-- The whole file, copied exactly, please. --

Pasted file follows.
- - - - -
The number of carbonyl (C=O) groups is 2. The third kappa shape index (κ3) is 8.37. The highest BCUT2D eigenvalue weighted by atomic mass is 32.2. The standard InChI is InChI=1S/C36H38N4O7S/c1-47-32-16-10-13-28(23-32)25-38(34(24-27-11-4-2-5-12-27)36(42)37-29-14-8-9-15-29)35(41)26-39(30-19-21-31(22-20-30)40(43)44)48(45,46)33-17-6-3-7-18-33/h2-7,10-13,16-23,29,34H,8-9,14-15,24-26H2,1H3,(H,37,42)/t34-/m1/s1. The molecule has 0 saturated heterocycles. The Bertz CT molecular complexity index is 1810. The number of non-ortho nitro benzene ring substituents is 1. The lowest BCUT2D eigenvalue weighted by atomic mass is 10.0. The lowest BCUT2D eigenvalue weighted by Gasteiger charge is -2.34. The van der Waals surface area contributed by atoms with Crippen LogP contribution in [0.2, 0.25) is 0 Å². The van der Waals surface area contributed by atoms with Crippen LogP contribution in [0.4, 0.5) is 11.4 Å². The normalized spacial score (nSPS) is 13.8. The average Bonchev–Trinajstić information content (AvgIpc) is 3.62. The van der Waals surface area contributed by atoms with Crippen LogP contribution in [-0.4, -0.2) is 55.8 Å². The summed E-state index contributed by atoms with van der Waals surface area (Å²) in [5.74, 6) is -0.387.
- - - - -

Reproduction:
The number of carbonyl (C=O) groups is 2. The third kappa shape index (κ3) is 8.37. The highest BCUT2D eigenvalue weighted by atomic mass is 32.2. The standard InChI is InChI=1S/C36H38N4O7S/c1-47-32-16-10-13-28(23-32)25-38(34(24-27-11-4-2-5-12-27)36(42)37-29-14-8-9-15-29)35(41)26-39(30-19-21-31(22-20-30)40(43)44)48(45,46)33-17-6-3-7-18-33/h2-7,10-13,16-23,29,34H,8-9,14-15,24-26H2,1H3,(H,37,42)/t34-/m1/s1. The molecule has 0 saturated heterocycles. The Bertz CT molecular complexity index is 1810. The number of non-ortho nitro benzene ring substituents is 1. The lowest BCUT2D eigenvalue weighted by atomic mass is 10.0. The lowest BCUT2D eigenvalue weighted by Gasteiger charge is -2.34. The van der Waals surface area contributed by atoms with Crippen LogP contribution in [0.2, 0.25) is 0 Å². The van der Waals surface area contributed by atoms with Crippen LogP contribution in [0.4, 0.5) is 11.4 Å². The normalized spacial score (nSPS) is 13.8. The average Bonchev–Trinajstić information content (AvgIpc) is 3.62. The van der Waals surface area contributed by atoms with Crippen LogP contribution in [-0.4, -0.2) is 55.8 Å². The summed E-state index contributed by atoms with van der Waals surface area (Å²) in [5.74, 6) is -0.387.